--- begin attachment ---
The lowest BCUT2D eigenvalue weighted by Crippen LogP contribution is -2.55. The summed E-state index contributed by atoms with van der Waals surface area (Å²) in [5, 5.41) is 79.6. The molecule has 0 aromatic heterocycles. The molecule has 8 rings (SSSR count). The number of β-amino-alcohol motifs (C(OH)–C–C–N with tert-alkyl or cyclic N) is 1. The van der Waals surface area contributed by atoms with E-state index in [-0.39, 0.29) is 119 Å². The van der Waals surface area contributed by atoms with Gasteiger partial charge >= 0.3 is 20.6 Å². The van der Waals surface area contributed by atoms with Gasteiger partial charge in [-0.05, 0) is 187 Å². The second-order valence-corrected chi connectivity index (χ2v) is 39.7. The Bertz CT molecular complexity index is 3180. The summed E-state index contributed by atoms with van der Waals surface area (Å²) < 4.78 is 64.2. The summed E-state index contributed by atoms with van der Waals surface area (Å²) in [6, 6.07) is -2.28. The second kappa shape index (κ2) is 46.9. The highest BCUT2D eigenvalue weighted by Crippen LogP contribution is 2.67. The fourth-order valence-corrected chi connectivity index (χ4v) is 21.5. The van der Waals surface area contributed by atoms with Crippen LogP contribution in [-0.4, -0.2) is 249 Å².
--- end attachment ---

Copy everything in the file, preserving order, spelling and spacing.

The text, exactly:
The lowest BCUT2D eigenvalue weighted by Crippen LogP contribution is -2.55. The summed E-state index contributed by atoms with van der Waals surface area (Å²) in [5, 5.41) is 79.6. The molecule has 0 aromatic heterocycles. The molecule has 8 rings (SSSR count). The number of β-amino-alcohol motifs (C(OH)–C–C–N with tert-alkyl or cyclic N) is 1. The van der Waals surface area contributed by atoms with E-state index in [-0.39, 0.29) is 119 Å². The van der Waals surface area contributed by atoms with Gasteiger partial charge >= 0.3 is 20.6 Å². The van der Waals surface area contributed by atoms with Gasteiger partial charge in [-0.05, 0) is 187 Å². The second-order valence-corrected chi connectivity index (χ2v) is 39.7. The Bertz CT molecular complexity index is 3180. The summed E-state index contributed by atoms with van der Waals surface area (Å²) < 4.78 is 64.2. The summed E-state index contributed by atoms with van der Waals surface area (Å²) in [6, 6.07) is -2.28. The second kappa shape index (κ2) is 46.9. The highest BCUT2D eigenvalue weighted by Crippen LogP contribution is 2.67. The fourth-order valence-corrected chi connectivity index (χ4v) is 21.5. The van der Waals surface area contributed by atoms with Crippen LogP contribution in [-0.4, -0.2) is 249 Å².